Streetwise Professor

August 22, 2015

Political Correctness and Building Social Strife in Europe–and America

Filed under: History,Politics — The Professor @ 7:13 pm

About a month back I wrote about my experiences in Sweden. As if to illustrate my point about the Swedes’ attempt to flee from their historic identity and current cultural realities, horrific events occurred on 10 August. An Eritrean refugee who had just been denied asylum in Sweden went into an Ikea, grabbed two knives from the shelf, and proceeded to butcher two shoppers, a woman and her son. Some reports indicate that one of the victims had been beheaded.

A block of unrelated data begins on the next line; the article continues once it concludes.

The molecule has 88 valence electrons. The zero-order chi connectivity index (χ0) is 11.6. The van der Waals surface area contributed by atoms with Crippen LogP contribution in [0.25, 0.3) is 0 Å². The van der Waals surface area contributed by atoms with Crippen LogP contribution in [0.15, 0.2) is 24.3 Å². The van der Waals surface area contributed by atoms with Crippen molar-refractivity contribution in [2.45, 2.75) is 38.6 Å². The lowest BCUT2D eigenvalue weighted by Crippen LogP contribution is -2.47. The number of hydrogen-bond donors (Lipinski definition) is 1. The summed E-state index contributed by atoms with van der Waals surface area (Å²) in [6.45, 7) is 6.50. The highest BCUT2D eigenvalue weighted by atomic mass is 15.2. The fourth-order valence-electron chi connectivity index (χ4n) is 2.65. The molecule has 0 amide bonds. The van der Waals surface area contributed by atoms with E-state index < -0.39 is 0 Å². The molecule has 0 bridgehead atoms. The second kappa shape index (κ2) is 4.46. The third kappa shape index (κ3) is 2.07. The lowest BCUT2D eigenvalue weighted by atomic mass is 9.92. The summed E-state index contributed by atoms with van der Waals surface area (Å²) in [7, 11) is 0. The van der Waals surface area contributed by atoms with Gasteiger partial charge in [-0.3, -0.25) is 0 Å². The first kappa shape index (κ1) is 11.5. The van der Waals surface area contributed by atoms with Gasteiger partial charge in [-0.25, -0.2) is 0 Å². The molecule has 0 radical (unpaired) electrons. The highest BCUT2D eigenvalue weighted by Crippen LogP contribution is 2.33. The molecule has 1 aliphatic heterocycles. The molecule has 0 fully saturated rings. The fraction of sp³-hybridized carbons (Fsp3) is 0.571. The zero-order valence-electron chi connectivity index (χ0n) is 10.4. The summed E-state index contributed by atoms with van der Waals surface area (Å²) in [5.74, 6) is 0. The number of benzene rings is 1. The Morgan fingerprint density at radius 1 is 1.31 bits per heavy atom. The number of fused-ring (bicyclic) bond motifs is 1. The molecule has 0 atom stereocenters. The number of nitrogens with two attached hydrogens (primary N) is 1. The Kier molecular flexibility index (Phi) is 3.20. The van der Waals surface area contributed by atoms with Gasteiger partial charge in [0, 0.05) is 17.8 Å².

Swedish officialdom immediately shrouded the events and the perpetrator in a veil of secrecy. Tellingly, the name of the assailant has not been released. There is only one reason to have done this: to prevent revelation that the assailant was not just an immigrant, but a Muslim one. But, of course, this attempt was futile because any sentient being can infer immediately the reality from the very fact that the Swedish authorities attempted to suppress the reality. Meaning that the authorities did not succeed in their object, and in the bargain proved themselves to be craven and afraid to recognize that their immigrant community harbors a terrorist threat. As if everyday Swedes are blind to this reality. Further meaning that the authorities insult the intelligence of the citizenry, increasing the alienation of large segments of the population from the elite.

Swedish officials compounded the insult by ostentatiously rushing police to protect refugee centers, insinuating that native Swedes were prone to indiscriminate violence against immigrants.